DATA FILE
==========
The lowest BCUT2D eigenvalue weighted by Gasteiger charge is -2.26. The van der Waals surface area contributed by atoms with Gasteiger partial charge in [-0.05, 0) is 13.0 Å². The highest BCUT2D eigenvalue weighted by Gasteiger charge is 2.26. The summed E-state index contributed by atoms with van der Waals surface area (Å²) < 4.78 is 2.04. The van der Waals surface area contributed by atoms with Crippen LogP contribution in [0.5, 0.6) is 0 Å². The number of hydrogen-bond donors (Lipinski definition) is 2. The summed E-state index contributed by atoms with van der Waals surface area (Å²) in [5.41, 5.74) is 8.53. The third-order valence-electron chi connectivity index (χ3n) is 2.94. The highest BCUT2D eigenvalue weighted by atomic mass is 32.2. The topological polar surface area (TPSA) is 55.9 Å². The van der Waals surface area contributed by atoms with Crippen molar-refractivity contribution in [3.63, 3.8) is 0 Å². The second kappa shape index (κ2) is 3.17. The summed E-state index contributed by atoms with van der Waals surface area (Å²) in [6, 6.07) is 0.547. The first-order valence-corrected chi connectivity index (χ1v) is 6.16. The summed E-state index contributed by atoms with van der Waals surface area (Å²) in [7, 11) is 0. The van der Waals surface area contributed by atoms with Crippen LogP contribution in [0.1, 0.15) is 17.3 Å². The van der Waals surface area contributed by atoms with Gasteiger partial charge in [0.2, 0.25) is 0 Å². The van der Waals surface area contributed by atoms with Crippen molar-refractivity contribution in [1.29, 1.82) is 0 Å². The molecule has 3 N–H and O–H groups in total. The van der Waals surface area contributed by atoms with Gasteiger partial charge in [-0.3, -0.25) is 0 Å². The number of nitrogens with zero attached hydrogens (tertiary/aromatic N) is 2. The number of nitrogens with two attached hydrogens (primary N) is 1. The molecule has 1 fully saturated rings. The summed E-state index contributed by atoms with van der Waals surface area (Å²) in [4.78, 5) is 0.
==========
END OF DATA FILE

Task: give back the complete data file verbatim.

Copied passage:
The lowest BCUT2D eigenvalue weighted by Gasteiger charge is -2.26. The van der Waals surface area contributed by atoms with Gasteiger partial charge in [-0.05, 0) is 13.0 Å². The highest BCUT2D eigenvalue weighted by Gasteiger charge is 2.26. The summed E-state index contributed by atoms with van der Waals surface area (Å²) < 4.78 is 2.04. The van der Waals surface area contributed by atoms with Crippen LogP contribution in [0.5, 0.6) is 0 Å². The number of hydrogen-bond donors (Lipinski definition) is 2. The summed E-state index contributed by atoms with van der Waals surface area (Å²) in [5.41, 5.74) is 8.53. The third-order valence-electron chi connectivity index (χ3n) is 2.94. The highest BCUT2D eigenvalue weighted by atomic mass is 32.2. The topological polar surface area (TPSA) is 55.9 Å². The van der Waals surface area contributed by atoms with Crippen molar-refractivity contribution in [3.63, 3.8) is 0 Å². The second kappa shape index (κ2) is 3.17. The summed E-state index contributed by atoms with van der Waals surface area (Å²) in [6, 6.07) is 0.547. The first-order valence-corrected chi connectivity index (χ1v) is 6.16. The summed E-state index contributed by atoms with van der Waals surface area (Å²) in [7, 11) is 0. The van der Waals surface area contributed by atoms with Crippen LogP contribution in [0.1, 0.15) is 17.3 Å². The van der Waals surface area contributed by atoms with Gasteiger partial charge in [0.2, 0.25) is 0 Å². The van der Waals surface area contributed by atoms with Crippen molar-refractivity contribution in [1.29, 1.82) is 0 Å². The molecule has 3 N–H and O–H groups in total. The van der Waals surface area contributed by atoms with Gasteiger partial charge in [-0.3, -0.25) is 0 Å². The number of nitrogens with zero attached hydrogens (tertiary/aromatic N) is 2. The number of nitrogens with two attached hydrogens (primary N) is 1. The molecule has 1 fully saturated rings. The summed E-state index contributed by atoms with van der Waals surface area (Å²) in [4.78, 5) is 0.